A few years ago, Target announced that it would increase its minimum wage to $15 an hour by 2020. We’re all in favor of voluntary increases in workers’ pay but Target is learning there’s no such thing as a free lunch.
For some employees, the wage increase has led to a reduction in hours, which translates into less money in their paychecks; for others, it’s meant losing their company health insurance because they no longer meet the minimum hour threshold to qualify for benefits. Heather, an employee at a Florida store who had been working 40 hour weeks since November, saw her hours drop to just 20 per week. Heather told CNN, “I got that dollar raise but I’m getting $200 less in my paycheck.”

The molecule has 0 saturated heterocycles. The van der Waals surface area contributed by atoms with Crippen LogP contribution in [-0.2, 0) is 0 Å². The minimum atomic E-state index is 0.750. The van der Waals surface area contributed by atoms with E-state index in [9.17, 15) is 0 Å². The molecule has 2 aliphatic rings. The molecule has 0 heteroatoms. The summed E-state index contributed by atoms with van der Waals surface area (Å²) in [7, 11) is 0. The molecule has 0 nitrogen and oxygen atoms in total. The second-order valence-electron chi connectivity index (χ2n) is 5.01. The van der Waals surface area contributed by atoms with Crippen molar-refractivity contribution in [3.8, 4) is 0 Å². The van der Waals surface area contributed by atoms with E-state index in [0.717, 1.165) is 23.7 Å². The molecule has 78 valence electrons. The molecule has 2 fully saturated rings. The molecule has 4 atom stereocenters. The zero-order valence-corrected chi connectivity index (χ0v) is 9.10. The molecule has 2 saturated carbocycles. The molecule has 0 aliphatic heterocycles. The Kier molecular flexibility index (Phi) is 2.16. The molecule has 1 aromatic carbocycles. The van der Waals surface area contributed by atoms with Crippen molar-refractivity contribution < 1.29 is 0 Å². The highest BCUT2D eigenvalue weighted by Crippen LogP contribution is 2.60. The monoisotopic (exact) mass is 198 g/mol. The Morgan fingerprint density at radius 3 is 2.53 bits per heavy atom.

Target wasn’t the only national brand to announce a $15 minimum wage that ultimately resulted in lost earnings for employees. After Amazon raised its wage floor for hourly workers, the company announced that it would be eliminating incentive pay and stock option rewards–resulting in a loss of thousands of dollars in potential earnings for warehouse employees.